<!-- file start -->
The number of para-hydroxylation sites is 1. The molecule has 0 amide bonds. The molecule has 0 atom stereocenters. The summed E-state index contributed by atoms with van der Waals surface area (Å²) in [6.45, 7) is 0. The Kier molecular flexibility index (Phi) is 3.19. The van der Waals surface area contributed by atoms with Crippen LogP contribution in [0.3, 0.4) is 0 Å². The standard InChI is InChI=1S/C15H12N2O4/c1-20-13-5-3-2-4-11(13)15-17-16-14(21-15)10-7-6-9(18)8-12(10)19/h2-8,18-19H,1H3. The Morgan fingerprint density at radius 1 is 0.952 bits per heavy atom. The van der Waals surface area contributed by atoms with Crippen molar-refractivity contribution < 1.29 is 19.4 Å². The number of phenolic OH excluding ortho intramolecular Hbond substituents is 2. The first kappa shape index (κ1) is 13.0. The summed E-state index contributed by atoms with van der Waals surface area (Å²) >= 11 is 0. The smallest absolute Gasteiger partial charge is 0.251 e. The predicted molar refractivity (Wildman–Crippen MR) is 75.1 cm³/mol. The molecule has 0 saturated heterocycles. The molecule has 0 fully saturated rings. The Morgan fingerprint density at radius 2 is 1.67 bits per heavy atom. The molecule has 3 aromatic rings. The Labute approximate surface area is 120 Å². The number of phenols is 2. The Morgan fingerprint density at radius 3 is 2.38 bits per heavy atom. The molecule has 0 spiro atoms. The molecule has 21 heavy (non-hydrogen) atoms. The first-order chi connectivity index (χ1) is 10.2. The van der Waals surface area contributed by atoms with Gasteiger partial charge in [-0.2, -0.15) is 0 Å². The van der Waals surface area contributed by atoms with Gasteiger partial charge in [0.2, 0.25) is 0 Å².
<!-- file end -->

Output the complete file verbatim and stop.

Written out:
The number of para-hydroxylation sites is 1. The molecule has 0 amide bonds. The molecule has 0 atom stereocenters. The summed E-state index contributed by atoms with van der Waals surface area (Å²) in [6.45, 7) is 0. The Kier molecular flexibility index (Phi) is 3.19. The van der Waals surface area contributed by atoms with Crippen LogP contribution in [0.3, 0.4) is 0 Å². The standard InChI is InChI=1S/C15H12N2O4/c1-20-13-5-3-2-4-11(13)15-17-16-14(21-15)10-7-6-9(18)8-12(10)19/h2-8,18-19H,1H3. The Morgan fingerprint density at radius 1 is 0.952 bits per heavy atom. The van der Waals surface area contributed by atoms with Crippen molar-refractivity contribution < 1.29 is 19.4 Å². The number of phenolic OH excluding ortho intramolecular Hbond substituents is 2. The first kappa shape index (κ1) is 13.0. The summed E-state index contributed by atoms with van der Waals surface area (Å²) >= 11 is 0. The smallest absolute Gasteiger partial charge is 0.251 e. The predicted molar refractivity (Wildman–Crippen MR) is 75.1 cm³/mol. The molecule has 0 saturated heterocycles. The molecule has 0 fully saturated rings. The Morgan fingerprint density at radius 2 is 1.67 bits per heavy atom. The molecule has 3 aromatic rings. The Labute approximate surface area is 120 Å². The number of phenols is 2. The Morgan fingerprint density at radius 3 is 2.38 bits per heavy atom. The molecule has 0 spiro atoms. The molecule has 21 heavy (non-hydrogen) atoms. The first-order chi connectivity index (χ1) is 10.2. The van der Waals surface area contributed by atoms with Gasteiger partial charge in [-0.2, -0.15) is 0 Å². The van der Waals surface area contributed by atoms with Gasteiger partial charge in [0.2, 0.25) is 0 Å².